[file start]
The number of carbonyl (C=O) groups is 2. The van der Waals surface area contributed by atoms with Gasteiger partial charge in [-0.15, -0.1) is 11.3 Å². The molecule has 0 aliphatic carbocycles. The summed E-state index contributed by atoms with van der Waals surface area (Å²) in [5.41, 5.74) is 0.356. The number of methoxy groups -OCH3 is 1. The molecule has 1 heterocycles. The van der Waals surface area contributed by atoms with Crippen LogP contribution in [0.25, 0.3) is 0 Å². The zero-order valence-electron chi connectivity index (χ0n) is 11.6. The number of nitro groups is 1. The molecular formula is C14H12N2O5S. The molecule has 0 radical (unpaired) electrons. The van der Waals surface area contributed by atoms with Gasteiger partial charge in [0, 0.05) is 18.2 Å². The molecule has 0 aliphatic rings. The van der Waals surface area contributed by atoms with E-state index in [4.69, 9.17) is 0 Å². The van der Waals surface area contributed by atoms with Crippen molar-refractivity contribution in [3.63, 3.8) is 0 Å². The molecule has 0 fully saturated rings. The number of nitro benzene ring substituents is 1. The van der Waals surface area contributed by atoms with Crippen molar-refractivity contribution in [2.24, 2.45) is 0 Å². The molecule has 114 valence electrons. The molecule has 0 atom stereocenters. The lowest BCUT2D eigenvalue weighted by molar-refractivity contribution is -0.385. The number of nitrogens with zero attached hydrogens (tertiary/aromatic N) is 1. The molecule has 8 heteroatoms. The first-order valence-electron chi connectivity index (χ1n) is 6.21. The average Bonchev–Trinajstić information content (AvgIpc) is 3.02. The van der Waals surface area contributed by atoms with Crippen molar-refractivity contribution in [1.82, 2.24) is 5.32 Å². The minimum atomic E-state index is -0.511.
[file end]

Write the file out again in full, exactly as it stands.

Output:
The number of carbonyl (C=O) groups is 2. The van der Waals surface area contributed by atoms with Gasteiger partial charge in [-0.15, -0.1) is 11.3 Å². The molecule has 0 aliphatic carbocycles. The summed E-state index contributed by atoms with van der Waals surface area (Å²) in [5.41, 5.74) is 0.356. The number of methoxy groups -OCH3 is 1. The molecule has 1 heterocycles. The van der Waals surface area contributed by atoms with Crippen LogP contribution in [0.25, 0.3) is 0 Å². The zero-order valence-electron chi connectivity index (χ0n) is 11.6. The number of nitro groups is 1. The molecular formula is C14H12N2O5S. The molecule has 0 radical (unpaired) electrons. The van der Waals surface area contributed by atoms with Gasteiger partial charge in [0, 0.05) is 18.2 Å². The molecule has 0 aliphatic rings. The van der Waals surface area contributed by atoms with E-state index in [4.69, 9.17) is 0 Å². The van der Waals surface area contributed by atoms with Crippen molar-refractivity contribution in [3.63, 3.8) is 0 Å². The molecule has 0 fully saturated rings. The number of nitro benzene ring substituents is 1. The van der Waals surface area contributed by atoms with Crippen molar-refractivity contribution in [2.24, 2.45) is 0 Å². The molecule has 114 valence electrons. The molecule has 0 atom stereocenters. The lowest BCUT2D eigenvalue weighted by molar-refractivity contribution is -0.385. The number of nitrogens with zero attached hydrogens (tertiary/aromatic N) is 1. The molecule has 8 heteroatoms. The first-order valence-electron chi connectivity index (χ1n) is 6.21. The average Bonchev–Trinajstić information content (AvgIpc) is 3.02. The van der Waals surface area contributed by atoms with Crippen molar-refractivity contribution in [1.82, 2.24) is 5.32 Å². The minimum atomic E-state index is -0.511.